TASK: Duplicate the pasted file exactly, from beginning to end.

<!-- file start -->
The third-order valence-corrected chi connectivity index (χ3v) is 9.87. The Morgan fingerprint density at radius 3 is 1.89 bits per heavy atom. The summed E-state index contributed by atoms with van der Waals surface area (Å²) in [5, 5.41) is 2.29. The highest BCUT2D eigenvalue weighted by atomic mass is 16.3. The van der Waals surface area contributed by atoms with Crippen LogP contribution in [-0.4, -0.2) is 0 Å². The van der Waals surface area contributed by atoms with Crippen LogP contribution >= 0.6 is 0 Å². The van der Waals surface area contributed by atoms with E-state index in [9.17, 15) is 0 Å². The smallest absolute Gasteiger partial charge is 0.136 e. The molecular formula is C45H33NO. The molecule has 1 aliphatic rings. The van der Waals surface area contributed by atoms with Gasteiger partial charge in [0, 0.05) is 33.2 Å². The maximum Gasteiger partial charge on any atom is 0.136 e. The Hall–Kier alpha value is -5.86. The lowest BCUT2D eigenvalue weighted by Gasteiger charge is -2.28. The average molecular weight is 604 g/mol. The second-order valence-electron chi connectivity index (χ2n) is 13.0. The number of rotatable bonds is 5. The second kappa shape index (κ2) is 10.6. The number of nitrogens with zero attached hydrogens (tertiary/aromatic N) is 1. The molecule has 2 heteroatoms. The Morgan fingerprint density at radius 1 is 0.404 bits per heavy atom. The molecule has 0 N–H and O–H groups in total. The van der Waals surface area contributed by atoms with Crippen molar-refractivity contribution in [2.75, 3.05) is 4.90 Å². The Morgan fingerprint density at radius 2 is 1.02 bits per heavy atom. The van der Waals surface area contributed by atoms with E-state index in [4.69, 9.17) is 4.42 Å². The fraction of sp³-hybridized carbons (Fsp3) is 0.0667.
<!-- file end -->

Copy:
The third-order valence-corrected chi connectivity index (χ3v) is 9.87. The Morgan fingerprint density at radius 3 is 1.89 bits per heavy atom. The summed E-state index contributed by atoms with van der Waals surface area (Å²) in [5, 5.41) is 2.29. The highest BCUT2D eigenvalue weighted by atomic mass is 16.3. The van der Waals surface area contributed by atoms with Crippen LogP contribution in [-0.4, -0.2) is 0 Å². The van der Waals surface area contributed by atoms with Crippen LogP contribution >= 0.6 is 0 Å². The van der Waals surface area contributed by atoms with E-state index in [9.17, 15) is 0 Å². The smallest absolute Gasteiger partial charge is 0.136 e. The molecular formula is C45H33NO. The molecule has 1 aliphatic rings. The van der Waals surface area contributed by atoms with Gasteiger partial charge in [0, 0.05) is 33.2 Å². The maximum Gasteiger partial charge on any atom is 0.136 e. The Hall–Kier alpha value is -5.86. The lowest BCUT2D eigenvalue weighted by Gasteiger charge is -2.28. The average molecular weight is 604 g/mol. The second-order valence-electron chi connectivity index (χ2n) is 13.0. The number of rotatable bonds is 5. The second kappa shape index (κ2) is 10.6. The number of nitrogens with zero attached hydrogens (tertiary/aromatic N) is 1. The molecule has 2 heteroatoms. The Morgan fingerprint density at radius 1 is 0.404 bits per heavy atom. The molecule has 0 N–H and O–H groups in total. The van der Waals surface area contributed by atoms with Crippen molar-refractivity contribution in [2.75, 3.05) is 4.90 Å². The Morgan fingerprint density at radius 2 is 1.02 bits per heavy atom. The van der Waals surface area contributed by atoms with E-state index in [4.69, 9.17) is 4.42 Å². The fraction of sp³-hybridized carbons (Fsp3) is 0.0667.